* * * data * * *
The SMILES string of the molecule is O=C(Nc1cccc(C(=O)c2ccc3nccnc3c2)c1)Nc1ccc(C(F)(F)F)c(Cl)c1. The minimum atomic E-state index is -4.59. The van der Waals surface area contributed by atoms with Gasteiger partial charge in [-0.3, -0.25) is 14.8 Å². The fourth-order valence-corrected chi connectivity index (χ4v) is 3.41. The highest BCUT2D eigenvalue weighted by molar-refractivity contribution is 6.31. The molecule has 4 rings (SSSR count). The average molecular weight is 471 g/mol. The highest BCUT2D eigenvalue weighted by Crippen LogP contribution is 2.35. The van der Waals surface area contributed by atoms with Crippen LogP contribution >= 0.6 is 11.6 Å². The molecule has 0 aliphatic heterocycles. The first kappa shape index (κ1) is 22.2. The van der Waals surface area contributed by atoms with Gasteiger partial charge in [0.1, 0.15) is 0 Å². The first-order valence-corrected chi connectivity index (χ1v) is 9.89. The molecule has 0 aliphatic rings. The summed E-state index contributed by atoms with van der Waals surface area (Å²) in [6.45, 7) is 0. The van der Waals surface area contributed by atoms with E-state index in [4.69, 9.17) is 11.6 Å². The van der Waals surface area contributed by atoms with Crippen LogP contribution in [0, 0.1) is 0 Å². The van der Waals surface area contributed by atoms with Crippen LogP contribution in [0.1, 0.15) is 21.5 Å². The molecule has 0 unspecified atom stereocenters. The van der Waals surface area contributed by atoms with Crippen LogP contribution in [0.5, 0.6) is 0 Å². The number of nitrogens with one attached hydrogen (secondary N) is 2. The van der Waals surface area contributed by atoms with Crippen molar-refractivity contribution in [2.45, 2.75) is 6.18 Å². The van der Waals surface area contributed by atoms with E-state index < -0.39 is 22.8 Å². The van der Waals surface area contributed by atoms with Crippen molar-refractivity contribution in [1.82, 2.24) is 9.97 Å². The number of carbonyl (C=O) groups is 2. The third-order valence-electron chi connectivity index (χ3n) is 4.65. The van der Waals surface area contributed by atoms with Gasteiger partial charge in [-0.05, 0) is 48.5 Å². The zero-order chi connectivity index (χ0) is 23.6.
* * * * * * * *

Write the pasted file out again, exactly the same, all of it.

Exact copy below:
The SMILES string of the molecule is O=C(Nc1cccc(C(=O)c2ccc3nccnc3c2)c1)Nc1ccc(C(F)(F)F)c(Cl)c1. The minimum atomic E-state index is -4.59. The van der Waals surface area contributed by atoms with Gasteiger partial charge in [-0.3, -0.25) is 14.8 Å². The fourth-order valence-corrected chi connectivity index (χ4v) is 3.41. The highest BCUT2D eigenvalue weighted by molar-refractivity contribution is 6.31. The molecule has 4 rings (SSSR count). The average molecular weight is 471 g/mol. The highest BCUT2D eigenvalue weighted by Crippen LogP contribution is 2.35. The van der Waals surface area contributed by atoms with Crippen LogP contribution >= 0.6 is 11.6 Å². The molecule has 0 aliphatic heterocycles. The first kappa shape index (κ1) is 22.2. The van der Waals surface area contributed by atoms with Gasteiger partial charge in [0.1, 0.15) is 0 Å². The first-order valence-corrected chi connectivity index (χ1v) is 9.89. The molecule has 0 aliphatic rings. The summed E-state index contributed by atoms with van der Waals surface area (Å²) in [6.45, 7) is 0. The van der Waals surface area contributed by atoms with E-state index in [4.69, 9.17) is 11.6 Å². The van der Waals surface area contributed by atoms with Crippen LogP contribution in [0, 0.1) is 0 Å². The van der Waals surface area contributed by atoms with Crippen LogP contribution in [0.1, 0.15) is 21.5 Å². The molecule has 0 unspecified atom stereocenters. The van der Waals surface area contributed by atoms with Crippen LogP contribution in [0.5, 0.6) is 0 Å². The number of nitrogens with one attached hydrogen (secondary N) is 2. The van der Waals surface area contributed by atoms with Crippen molar-refractivity contribution in [2.45, 2.75) is 6.18 Å². The van der Waals surface area contributed by atoms with E-state index < -0.39 is 22.8 Å². The van der Waals surface area contributed by atoms with Crippen molar-refractivity contribution in [1.82, 2.24) is 9.97 Å². The number of carbonyl (C=O) groups is 2. The third-order valence-electron chi connectivity index (χ3n) is 4.65. The van der Waals surface area contributed by atoms with Gasteiger partial charge in [-0.05, 0) is 48.5 Å². The zero-order chi connectivity index (χ0) is 23.6.